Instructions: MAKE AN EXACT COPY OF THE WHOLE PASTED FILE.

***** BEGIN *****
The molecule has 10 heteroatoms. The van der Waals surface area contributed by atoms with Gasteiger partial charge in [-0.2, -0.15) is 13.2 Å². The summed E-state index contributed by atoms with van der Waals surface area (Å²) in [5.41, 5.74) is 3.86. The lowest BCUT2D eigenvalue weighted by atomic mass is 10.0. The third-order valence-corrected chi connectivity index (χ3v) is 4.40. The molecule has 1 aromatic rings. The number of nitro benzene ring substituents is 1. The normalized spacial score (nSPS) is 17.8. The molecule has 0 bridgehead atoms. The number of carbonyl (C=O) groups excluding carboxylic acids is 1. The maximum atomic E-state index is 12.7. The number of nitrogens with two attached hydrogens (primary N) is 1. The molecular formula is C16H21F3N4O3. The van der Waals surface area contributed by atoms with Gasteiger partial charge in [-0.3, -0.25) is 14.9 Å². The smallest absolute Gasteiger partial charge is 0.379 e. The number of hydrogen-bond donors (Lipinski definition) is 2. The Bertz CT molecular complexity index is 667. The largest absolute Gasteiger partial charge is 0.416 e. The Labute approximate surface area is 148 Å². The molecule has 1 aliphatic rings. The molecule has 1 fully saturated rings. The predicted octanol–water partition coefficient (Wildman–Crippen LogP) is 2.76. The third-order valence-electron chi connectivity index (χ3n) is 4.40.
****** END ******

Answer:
The molecule has 10 heteroatoms. The van der Waals surface area contributed by atoms with Gasteiger partial charge in [-0.2, -0.15) is 13.2 Å². The summed E-state index contributed by atoms with van der Waals surface area (Å²) in [5.41, 5.74) is 3.86. The lowest BCUT2D eigenvalue weighted by atomic mass is 10.0. The third-order valence-corrected chi connectivity index (χ3v) is 4.40. The molecule has 1 aromatic rings. The number of nitro benzene ring substituents is 1. The normalized spacial score (nSPS) is 17.8. The molecule has 0 bridgehead atoms. The number of carbonyl (C=O) groups excluding carboxylic acids is 1. The maximum atomic E-state index is 12.7. The number of nitrogens with two attached hydrogens (primary N) is 1. The molecular formula is C16H21F3N4O3. The van der Waals surface area contributed by atoms with Gasteiger partial charge in [-0.3, -0.25) is 14.9 Å². The smallest absolute Gasteiger partial charge is 0.379 e. The number of hydrogen-bond donors (Lipinski definition) is 2. The Bertz CT molecular complexity index is 667. The largest absolute Gasteiger partial charge is 0.416 e. The Labute approximate surface area is 148 Å². The molecule has 1 aliphatic rings. The molecule has 1 fully saturated rings. The predicted octanol–water partition coefficient (Wildman–Crippen LogP) is 2.76. The third-order valence-electron chi connectivity index (χ3n) is 4.40.